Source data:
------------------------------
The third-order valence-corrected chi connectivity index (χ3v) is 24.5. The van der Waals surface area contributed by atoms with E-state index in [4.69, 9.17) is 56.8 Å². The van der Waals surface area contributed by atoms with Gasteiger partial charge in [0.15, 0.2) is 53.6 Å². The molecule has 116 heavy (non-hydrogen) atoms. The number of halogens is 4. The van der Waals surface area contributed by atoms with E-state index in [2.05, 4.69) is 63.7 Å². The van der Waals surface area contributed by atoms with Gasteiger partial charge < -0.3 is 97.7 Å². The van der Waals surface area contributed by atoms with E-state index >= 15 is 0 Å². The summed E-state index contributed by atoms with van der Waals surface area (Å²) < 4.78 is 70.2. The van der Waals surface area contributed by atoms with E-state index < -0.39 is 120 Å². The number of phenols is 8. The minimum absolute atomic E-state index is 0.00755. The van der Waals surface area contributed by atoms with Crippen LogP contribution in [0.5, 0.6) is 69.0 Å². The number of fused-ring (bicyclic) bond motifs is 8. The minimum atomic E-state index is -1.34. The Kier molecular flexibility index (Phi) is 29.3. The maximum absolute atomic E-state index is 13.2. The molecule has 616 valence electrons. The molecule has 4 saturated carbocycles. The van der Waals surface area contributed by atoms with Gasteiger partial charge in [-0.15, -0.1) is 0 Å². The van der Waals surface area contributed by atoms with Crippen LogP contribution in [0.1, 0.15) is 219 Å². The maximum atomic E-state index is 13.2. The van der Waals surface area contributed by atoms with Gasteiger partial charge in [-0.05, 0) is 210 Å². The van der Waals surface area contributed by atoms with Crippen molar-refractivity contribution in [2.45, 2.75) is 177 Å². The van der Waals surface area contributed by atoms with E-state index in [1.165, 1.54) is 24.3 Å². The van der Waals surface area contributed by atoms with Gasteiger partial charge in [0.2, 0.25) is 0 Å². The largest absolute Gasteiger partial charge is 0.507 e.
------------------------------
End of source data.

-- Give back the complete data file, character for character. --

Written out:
The third-order valence-corrected chi connectivity index (χ3v) is 24.5. The van der Waals surface area contributed by atoms with E-state index in [4.69, 9.17) is 56.8 Å². The van der Waals surface area contributed by atoms with Gasteiger partial charge in [0.15, 0.2) is 53.6 Å². The molecule has 116 heavy (non-hydrogen) atoms. The number of halogens is 4. The van der Waals surface area contributed by atoms with E-state index in [2.05, 4.69) is 63.7 Å². The van der Waals surface area contributed by atoms with Gasteiger partial charge < -0.3 is 97.7 Å². The van der Waals surface area contributed by atoms with E-state index >= 15 is 0 Å². The summed E-state index contributed by atoms with van der Waals surface area (Å²) < 4.78 is 70.2. The van der Waals surface area contributed by atoms with E-state index < -0.39 is 120 Å². The number of phenols is 8. The minimum absolute atomic E-state index is 0.00755. The van der Waals surface area contributed by atoms with Crippen LogP contribution in [0.5, 0.6) is 69.0 Å². The number of fused-ring (bicyclic) bond motifs is 8. The minimum atomic E-state index is -1.34. The Kier molecular flexibility index (Phi) is 29.3. The maximum absolute atomic E-state index is 13.2. The molecule has 616 valence electrons. The molecule has 4 saturated carbocycles. The van der Waals surface area contributed by atoms with Gasteiger partial charge in [-0.15, -0.1) is 0 Å². The van der Waals surface area contributed by atoms with Crippen LogP contribution in [0.1, 0.15) is 219 Å². The maximum atomic E-state index is 13.2. The van der Waals surface area contributed by atoms with Gasteiger partial charge in [-0.05, 0) is 210 Å². The van der Waals surface area contributed by atoms with Crippen molar-refractivity contribution in [2.45, 2.75) is 177 Å². The van der Waals surface area contributed by atoms with E-state index in [1.165, 1.54) is 24.3 Å². The van der Waals surface area contributed by atoms with Gasteiger partial charge in [0.2, 0.25) is 0 Å². The largest absolute Gasteiger partial charge is 0.507 e.